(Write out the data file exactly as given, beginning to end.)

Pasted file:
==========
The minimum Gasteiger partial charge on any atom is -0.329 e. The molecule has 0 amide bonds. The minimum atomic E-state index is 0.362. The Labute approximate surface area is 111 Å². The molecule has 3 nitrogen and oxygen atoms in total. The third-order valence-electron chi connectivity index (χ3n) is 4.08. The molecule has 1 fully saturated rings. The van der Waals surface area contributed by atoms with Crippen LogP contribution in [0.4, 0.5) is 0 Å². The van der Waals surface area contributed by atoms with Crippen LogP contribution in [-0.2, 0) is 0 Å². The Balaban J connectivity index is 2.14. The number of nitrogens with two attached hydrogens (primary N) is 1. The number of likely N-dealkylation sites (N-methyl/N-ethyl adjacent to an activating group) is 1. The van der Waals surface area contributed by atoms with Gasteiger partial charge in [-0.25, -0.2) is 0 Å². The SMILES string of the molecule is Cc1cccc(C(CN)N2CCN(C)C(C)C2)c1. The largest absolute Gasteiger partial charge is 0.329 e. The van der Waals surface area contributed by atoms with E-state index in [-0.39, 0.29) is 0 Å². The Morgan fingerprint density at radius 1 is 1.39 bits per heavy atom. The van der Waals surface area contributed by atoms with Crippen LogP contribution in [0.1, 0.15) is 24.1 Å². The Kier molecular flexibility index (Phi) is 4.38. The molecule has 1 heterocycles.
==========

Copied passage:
The minimum Gasteiger partial charge on any atom is -0.329 e. The molecule has 0 amide bonds. The minimum atomic E-state index is 0.362. The Labute approximate surface area is 111 Å². The molecule has 3 nitrogen and oxygen atoms in total. The third-order valence-electron chi connectivity index (χ3n) is 4.08. The molecule has 1 fully saturated rings. The van der Waals surface area contributed by atoms with Crippen LogP contribution in [0.4, 0.5) is 0 Å². The van der Waals surface area contributed by atoms with Crippen LogP contribution in [-0.2, 0) is 0 Å². The Balaban J connectivity index is 2.14. The number of nitrogens with two attached hydrogens (primary N) is 1. The number of likely N-dealkylation sites (N-methyl/N-ethyl adjacent to an activating group) is 1. The van der Waals surface area contributed by atoms with Gasteiger partial charge in [-0.25, -0.2) is 0 Å². The SMILES string of the molecule is Cc1cccc(C(CN)N2CCN(C)C(C)C2)c1. The largest absolute Gasteiger partial charge is 0.329 e. The van der Waals surface area contributed by atoms with E-state index in [-0.39, 0.29) is 0 Å². The Morgan fingerprint density at radius 1 is 1.39 bits per heavy atom. The van der Waals surface area contributed by atoms with Crippen LogP contribution in [0.1, 0.15) is 24.1 Å². The Kier molecular flexibility index (Phi) is 4.38. The molecule has 1 heterocycles.